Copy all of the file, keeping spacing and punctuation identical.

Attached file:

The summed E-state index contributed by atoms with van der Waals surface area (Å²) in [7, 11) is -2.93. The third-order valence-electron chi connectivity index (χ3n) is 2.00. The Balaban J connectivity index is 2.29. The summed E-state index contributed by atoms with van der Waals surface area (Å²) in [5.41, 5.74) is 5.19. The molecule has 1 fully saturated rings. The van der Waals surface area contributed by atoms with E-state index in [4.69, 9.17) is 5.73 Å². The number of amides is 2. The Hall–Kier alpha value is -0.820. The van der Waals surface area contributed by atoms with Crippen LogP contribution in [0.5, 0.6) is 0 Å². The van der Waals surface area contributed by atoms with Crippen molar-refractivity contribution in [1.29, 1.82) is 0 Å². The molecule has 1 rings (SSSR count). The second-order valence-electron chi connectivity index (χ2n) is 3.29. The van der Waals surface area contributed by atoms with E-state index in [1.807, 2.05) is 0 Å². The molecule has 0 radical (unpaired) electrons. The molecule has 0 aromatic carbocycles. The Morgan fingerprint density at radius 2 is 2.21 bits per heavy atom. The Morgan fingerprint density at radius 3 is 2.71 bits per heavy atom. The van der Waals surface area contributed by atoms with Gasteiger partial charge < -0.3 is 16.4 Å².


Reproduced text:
The summed E-state index contributed by atoms with van der Waals surface area (Å²) in [7, 11) is -2.93. The third-order valence-electron chi connectivity index (χ3n) is 2.00. The Balaban J connectivity index is 2.29. The summed E-state index contributed by atoms with van der Waals surface area (Å²) in [5.41, 5.74) is 5.19. The molecule has 1 fully saturated rings. The van der Waals surface area contributed by atoms with E-state index in [4.69, 9.17) is 5.73 Å². The number of amides is 2. The Hall–Kier alpha value is -0.820. The van der Waals surface area contributed by atoms with Crippen LogP contribution in [0.5, 0.6) is 0 Å². The van der Waals surface area contributed by atoms with Crippen molar-refractivity contribution in [1.29, 1.82) is 0 Å². The molecule has 1 rings (SSSR count). The second-order valence-electron chi connectivity index (χ2n) is 3.29. The van der Waals surface area contributed by atoms with E-state index in [1.807, 2.05) is 0 Å². The molecule has 0 radical (unpaired) electrons. The molecule has 0 aromatic carbocycles. The Morgan fingerprint density at radius 2 is 2.21 bits per heavy atom. The Morgan fingerprint density at radius 3 is 2.71 bits per heavy atom. The van der Waals surface area contributed by atoms with Gasteiger partial charge < -0.3 is 16.4 Å².